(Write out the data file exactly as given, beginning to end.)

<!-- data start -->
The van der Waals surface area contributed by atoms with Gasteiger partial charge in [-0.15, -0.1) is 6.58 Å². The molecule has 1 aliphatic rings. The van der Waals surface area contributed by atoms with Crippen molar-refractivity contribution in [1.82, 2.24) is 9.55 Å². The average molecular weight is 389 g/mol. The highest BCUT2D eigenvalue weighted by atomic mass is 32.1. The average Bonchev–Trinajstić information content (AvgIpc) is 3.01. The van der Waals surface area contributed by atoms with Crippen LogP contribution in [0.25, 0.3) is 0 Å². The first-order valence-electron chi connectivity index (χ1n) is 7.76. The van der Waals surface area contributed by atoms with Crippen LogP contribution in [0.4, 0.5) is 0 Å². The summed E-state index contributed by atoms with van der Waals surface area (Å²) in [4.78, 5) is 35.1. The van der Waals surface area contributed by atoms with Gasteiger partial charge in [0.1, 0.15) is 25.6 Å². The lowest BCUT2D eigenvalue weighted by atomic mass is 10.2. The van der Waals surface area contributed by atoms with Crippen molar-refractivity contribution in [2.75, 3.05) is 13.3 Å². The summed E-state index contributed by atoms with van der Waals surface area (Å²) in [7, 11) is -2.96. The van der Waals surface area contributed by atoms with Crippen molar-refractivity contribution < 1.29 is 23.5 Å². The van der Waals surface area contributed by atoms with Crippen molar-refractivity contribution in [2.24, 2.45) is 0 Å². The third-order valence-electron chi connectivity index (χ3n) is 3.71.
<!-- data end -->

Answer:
The van der Waals surface area contributed by atoms with Gasteiger partial charge in [-0.15, -0.1) is 6.58 Å². The molecule has 1 aliphatic rings. The van der Waals surface area contributed by atoms with Crippen molar-refractivity contribution in [1.82, 2.24) is 9.55 Å². The average molecular weight is 389 g/mol. The highest BCUT2D eigenvalue weighted by atomic mass is 32.1. The average Bonchev–Trinajstić information content (AvgIpc) is 3.01. The van der Waals surface area contributed by atoms with Crippen LogP contribution in [0.25, 0.3) is 0 Å². The first-order valence-electron chi connectivity index (χ1n) is 7.76. The van der Waals surface area contributed by atoms with Crippen LogP contribution in [0.4, 0.5) is 0 Å². The summed E-state index contributed by atoms with van der Waals surface area (Å²) in [4.78, 5) is 35.1. The van der Waals surface area contributed by atoms with Gasteiger partial charge in [0.1, 0.15) is 25.6 Å². The lowest BCUT2D eigenvalue weighted by atomic mass is 10.2. The van der Waals surface area contributed by atoms with Crippen molar-refractivity contribution in [2.75, 3.05) is 13.3 Å². The summed E-state index contributed by atoms with van der Waals surface area (Å²) in [7, 11) is -2.96. The van der Waals surface area contributed by atoms with Crippen molar-refractivity contribution < 1.29 is 23.5 Å². The van der Waals surface area contributed by atoms with Crippen molar-refractivity contribution in [2.24, 2.45) is 0 Å². The third-order valence-electron chi connectivity index (χ3n) is 3.71.